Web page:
I find myself mostly unaware of the advances men make. When they are obvious, I usually get uncomfortable because, surprise surprise, I don’t trust men. The first man to ask me for my phone number had to spell it out for me multiple times because I didn’t understand what he meant. I didn’t think of myself as a woman that men would want to get to know. Now he’s one of my closest friends, and last night he watched two men serenade me with a dance routine and I didn’t even notice. I didn’t know they were doing it for me until they approached me later. I kinda wish I would’ve seen it. It’s not like that happens every day.
As a married woman, I believed I’d found my “other half” and I should count myself lucky. I willingly accepted the script that we were each other’s one and only. Someone told me my ex-husband has a girlfriend now. I knew this day would come, that I’d hear he’d found someone else, but I didn’t expect it to be so soon. I figured he’d get into a relationship before I did. I wasn’t happy in our marriage for a long time before I admitted it (thanks therapy), so there is no way he could’ve been happy either. I’m glad he’s found someone. I’ve come to understand there is no one person for anyone, and I’ll meet someone else that I want to have a relationship with eventually. Maybe I’ve already met them. But I don’t want to be a “one and only”—the expectation is too great for any person to handle and I don’t want to make that mistake again. My next relationship may last beyond my previous one, or it may not and I’ll meet another someone and try again.
All I know is that being single has reconnected me to my body.
When my friend Kim asked me to pose for a Goddess Portrait Series she is creating based on the chakras, I was elated but also really nervous. I was going to be the most naked I’ve ever been and people were going to look at my body and think things about my body. Things I would never know about. Nakedness is a new thing I’m learning to be comfortable with, and I still find ways to cover myself. My tattoos are my security blanket, my artistic armor. I trusted Kim’s vision though, and I wanted to see myself as a Goddess. Don’t I look beautiful? I feel beautiful. I’ve never felt that before. Beautiful is a word I hear so rarely as a descriptor, so when I do I soak it up and practice feeling it.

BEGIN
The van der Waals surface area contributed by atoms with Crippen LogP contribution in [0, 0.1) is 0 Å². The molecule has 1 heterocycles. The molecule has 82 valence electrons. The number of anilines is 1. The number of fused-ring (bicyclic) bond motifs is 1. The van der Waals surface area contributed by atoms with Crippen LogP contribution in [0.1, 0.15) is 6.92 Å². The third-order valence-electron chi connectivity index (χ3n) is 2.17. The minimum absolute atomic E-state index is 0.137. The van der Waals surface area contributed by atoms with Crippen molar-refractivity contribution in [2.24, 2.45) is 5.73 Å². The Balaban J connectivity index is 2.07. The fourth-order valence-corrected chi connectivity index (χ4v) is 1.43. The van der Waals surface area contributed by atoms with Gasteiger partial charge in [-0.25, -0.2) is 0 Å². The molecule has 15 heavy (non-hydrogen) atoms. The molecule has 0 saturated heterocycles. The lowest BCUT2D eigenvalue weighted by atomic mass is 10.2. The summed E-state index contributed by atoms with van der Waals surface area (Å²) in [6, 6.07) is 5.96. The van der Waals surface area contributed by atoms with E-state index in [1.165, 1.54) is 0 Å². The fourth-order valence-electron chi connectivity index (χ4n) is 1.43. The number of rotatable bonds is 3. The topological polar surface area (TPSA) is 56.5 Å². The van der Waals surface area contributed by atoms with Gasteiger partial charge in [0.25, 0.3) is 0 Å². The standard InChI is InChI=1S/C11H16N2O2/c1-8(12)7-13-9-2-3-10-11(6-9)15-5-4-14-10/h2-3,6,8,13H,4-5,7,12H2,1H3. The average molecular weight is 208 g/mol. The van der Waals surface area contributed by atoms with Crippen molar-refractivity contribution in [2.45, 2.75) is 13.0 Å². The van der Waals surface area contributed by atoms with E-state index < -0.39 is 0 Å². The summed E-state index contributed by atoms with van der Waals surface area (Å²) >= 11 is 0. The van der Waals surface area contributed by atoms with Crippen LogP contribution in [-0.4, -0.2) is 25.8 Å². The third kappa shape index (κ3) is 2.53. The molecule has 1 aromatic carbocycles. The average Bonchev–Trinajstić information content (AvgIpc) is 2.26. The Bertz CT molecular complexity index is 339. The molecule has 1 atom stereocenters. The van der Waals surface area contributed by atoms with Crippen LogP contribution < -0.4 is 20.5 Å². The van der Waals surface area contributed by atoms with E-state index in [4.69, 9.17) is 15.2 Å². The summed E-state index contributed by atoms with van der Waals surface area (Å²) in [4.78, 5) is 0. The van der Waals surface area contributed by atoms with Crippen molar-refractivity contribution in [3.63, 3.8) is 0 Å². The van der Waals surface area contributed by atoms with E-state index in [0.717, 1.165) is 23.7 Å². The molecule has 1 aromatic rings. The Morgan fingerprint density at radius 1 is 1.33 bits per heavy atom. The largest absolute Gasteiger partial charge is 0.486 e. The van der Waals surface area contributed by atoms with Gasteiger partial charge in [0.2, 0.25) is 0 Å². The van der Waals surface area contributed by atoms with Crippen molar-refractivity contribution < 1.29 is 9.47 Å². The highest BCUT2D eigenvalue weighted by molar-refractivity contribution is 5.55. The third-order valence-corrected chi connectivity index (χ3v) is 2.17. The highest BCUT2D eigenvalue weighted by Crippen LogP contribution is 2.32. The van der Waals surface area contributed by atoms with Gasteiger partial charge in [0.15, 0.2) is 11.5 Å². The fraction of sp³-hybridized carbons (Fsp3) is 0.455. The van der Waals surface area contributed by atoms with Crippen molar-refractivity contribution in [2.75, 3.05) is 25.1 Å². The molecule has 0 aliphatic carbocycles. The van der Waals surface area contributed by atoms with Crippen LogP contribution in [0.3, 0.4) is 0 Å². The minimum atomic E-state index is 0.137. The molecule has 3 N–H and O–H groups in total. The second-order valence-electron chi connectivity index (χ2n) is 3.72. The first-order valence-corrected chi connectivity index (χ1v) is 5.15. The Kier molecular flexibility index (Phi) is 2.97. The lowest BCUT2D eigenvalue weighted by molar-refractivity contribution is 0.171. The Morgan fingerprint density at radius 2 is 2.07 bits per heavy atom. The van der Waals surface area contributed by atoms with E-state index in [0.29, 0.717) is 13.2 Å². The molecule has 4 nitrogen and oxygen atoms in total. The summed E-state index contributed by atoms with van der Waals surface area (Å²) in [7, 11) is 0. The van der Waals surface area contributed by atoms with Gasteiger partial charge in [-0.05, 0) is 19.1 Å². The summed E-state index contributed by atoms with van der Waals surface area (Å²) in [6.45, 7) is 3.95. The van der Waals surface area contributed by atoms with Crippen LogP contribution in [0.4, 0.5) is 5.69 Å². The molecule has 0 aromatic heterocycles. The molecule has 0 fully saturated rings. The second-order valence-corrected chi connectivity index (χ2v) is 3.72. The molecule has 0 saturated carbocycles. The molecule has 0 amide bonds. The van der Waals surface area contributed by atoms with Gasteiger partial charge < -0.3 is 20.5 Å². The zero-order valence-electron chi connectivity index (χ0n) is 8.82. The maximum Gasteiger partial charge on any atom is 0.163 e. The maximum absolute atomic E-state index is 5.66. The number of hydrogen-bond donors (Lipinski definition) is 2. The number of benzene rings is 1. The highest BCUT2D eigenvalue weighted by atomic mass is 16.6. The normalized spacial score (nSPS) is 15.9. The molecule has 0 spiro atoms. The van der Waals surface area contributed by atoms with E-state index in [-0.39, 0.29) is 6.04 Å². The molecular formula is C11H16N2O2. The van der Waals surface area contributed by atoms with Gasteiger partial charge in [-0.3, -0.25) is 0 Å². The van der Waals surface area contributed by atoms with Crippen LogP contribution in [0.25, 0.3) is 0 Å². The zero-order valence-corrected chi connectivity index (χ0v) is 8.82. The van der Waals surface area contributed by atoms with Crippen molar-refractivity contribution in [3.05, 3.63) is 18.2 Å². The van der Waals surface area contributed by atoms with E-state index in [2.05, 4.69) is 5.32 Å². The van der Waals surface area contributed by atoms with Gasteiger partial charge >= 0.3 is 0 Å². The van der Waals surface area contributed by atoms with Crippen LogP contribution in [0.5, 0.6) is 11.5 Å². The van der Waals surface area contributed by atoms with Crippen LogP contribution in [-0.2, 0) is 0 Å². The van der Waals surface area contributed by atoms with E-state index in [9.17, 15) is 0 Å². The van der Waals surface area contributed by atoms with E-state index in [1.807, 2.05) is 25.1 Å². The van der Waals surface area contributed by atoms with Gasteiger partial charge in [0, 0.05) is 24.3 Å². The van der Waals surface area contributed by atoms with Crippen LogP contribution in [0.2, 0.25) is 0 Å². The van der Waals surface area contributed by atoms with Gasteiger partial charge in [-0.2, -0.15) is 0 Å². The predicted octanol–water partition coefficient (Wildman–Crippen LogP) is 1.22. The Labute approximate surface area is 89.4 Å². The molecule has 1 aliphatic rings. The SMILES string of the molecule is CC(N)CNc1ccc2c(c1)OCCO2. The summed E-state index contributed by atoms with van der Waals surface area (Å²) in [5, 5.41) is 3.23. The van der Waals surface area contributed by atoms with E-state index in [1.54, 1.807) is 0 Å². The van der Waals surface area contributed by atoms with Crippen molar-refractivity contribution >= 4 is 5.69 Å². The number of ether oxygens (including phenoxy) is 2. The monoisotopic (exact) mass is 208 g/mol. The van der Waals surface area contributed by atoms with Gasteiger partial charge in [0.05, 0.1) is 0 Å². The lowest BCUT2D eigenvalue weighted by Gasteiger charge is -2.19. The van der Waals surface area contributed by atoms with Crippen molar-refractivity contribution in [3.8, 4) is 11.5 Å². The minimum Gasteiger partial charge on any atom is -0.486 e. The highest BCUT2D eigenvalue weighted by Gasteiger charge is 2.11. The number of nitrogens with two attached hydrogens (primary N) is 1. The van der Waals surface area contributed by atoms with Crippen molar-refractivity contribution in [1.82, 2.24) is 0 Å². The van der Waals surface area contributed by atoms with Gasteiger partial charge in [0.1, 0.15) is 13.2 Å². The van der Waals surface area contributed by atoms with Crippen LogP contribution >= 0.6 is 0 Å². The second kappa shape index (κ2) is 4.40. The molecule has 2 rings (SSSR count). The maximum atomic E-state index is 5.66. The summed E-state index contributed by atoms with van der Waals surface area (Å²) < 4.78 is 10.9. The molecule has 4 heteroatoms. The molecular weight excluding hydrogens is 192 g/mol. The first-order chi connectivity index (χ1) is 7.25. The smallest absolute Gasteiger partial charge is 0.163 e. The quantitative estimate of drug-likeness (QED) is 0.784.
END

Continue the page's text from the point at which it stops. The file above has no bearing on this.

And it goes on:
A young intern at the company I work for approached me on his last day and told me I am “intimidatingly beautiful”. He said he hadn’t spoken to me all summer because he was too nervous but he wanted to say something. He was kind in his offering and I accepted with a simple thank you. That is the moment I began my re-connection to my body. I carry those words in my pocket.
There are good men out there worthy of being trusted, and I feel lucky when I cross their paths. I have three very specific ones in mind. You know who you are.
These photos have completed the connection to my body, and myself. They remind me I am soft and strong. They remind me of my femininity. They remind me that my body doesn’t deserve to be sexualized, but that when it is, it’s not because of anything I’ve done. It’s not my fault.
The girl who used to hide behind my ribs and hold my secrets no longer lives there.
This is my new body, one free of the pain of assumptions and expectations that it look a certain way.
This is my new body, and I don’t need to be scared of it.
This is my new body, and it belongs to no one else.
This is my new body, one unaffected by past harms against it.
This is my body, and it is a good body for my soul.